The FAA’s decision to begin charging for digital chart products and only distribute them to individuals and companies that have an agreement with the agency’s AeroNav Products branch beginning April 5, 2012, has sparked concern throughout the general aviation industry.
AOPA has been closely following the FAA’s plans and working with data providers to assess the potential impacts on the GA community. AOPA has organized several meetings to discuss the possible implications on safety and the cost of flying. The association and other aviation representatives will meet with the FAA on Dec. 13 to discuss the new policy.
“We are anxious to see the FAA’s proposal and will work to mitigate any impact on our members,” said Heidi Williams, AOPA senior director of airspace and modernization.
Congress has given the FAA authority to charge for its products in order to recoup investment costs associated with producing and distributing the materials. The agency has long charged for its paper products. When digital aviation products were introduced to the industry, the agency gave them away for free. However, with the explosive growth of the products’ use, the agency plans to apply its model for charging for paper products to its digital ones.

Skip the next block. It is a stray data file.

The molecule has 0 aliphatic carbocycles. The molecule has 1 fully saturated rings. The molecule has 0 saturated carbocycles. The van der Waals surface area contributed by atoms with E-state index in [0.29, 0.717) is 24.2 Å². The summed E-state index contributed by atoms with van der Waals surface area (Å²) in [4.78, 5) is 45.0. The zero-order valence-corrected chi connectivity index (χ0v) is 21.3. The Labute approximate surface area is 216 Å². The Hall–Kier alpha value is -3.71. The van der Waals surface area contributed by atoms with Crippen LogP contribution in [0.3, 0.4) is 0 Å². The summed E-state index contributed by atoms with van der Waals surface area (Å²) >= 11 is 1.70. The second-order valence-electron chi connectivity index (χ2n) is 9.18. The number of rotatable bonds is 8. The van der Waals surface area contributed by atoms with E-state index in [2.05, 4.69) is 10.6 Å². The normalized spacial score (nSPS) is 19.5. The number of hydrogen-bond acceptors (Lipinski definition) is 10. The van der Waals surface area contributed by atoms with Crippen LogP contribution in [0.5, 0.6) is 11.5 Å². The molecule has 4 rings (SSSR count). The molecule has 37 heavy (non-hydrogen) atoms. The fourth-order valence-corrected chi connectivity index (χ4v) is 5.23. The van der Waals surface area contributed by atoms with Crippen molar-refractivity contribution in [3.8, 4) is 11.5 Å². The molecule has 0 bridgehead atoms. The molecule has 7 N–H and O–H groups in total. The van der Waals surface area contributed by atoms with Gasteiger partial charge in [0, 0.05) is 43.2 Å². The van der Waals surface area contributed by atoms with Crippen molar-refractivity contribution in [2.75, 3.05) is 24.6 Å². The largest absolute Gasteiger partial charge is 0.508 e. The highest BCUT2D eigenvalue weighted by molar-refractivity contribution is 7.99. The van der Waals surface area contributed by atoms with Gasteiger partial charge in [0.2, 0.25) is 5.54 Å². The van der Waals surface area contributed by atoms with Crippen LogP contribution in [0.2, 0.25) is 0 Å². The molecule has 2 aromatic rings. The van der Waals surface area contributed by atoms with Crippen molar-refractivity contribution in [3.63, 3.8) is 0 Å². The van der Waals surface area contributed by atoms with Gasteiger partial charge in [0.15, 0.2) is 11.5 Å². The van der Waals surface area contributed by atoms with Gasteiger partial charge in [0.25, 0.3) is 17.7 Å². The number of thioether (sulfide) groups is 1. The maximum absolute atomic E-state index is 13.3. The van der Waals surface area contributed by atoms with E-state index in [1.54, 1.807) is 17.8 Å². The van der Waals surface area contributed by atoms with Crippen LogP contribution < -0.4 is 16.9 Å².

Pilots are concerned about how much they would have to pay to use digital products from commercial providers who currently get the aeronautical information for free from the FAA. But Congress also has set some boundaries for the agency: The FAA isn’t allowed to turn a profit on its products.